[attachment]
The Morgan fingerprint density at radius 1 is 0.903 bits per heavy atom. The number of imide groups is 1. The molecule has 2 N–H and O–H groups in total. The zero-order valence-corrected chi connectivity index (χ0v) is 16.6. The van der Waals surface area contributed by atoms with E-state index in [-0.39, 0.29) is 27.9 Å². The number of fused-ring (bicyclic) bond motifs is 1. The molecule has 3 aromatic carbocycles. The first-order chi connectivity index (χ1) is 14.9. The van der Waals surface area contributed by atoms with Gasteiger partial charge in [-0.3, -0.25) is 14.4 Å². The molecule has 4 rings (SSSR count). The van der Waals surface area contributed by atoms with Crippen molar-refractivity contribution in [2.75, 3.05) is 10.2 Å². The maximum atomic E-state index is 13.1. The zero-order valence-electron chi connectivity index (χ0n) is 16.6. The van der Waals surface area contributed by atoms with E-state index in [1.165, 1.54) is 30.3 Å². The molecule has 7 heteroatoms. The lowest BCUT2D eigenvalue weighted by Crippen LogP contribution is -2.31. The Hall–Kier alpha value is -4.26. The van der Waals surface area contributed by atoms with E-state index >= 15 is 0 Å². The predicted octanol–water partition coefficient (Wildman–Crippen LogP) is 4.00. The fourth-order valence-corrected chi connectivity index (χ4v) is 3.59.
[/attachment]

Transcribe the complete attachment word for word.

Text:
The Morgan fingerprint density at radius 1 is 0.903 bits per heavy atom. The number of imide groups is 1. The molecule has 2 N–H and O–H groups in total. The zero-order valence-corrected chi connectivity index (χ0v) is 16.6. The van der Waals surface area contributed by atoms with E-state index in [-0.39, 0.29) is 27.9 Å². The number of fused-ring (bicyclic) bond motifs is 1. The molecule has 3 aromatic carbocycles. The first-order chi connectivity index (χ1) is 14.9. The van der Waals surface area contributed by atoms with Gasteiger partial charge in [-0.3, -0.25) is 14.4 Å². The molecule has 4 rings (SSSR count). The van der Waals surface area contributed by atoms with Crippen molar-refractivity contribution in [2.75, 3.05) is 10.2 Å². The maximum atomic E-state index is 13.1. The zero-order valence-electron chi connectivity index (χ0n) is 16.6. The van der Waals surface area contributed by atoms with E-state index in [1.165, 1.54) is 30.3 Å². The molecule has 7 heteroatoms. The lowest BCUT2D eigenvalue weighted by Crippen LogP contribution is -2.31. The Hall–Kier alpha value is -4.26. The van der Waals surface area contributed by atoms with E-state index >= 15 is 0 Å². The predicted octanol–water partition coefficient (Wildman–Crippen LogP) is 4.00. The fourth-order valence-corrected chi connectivity index (χ4v) is 3.59.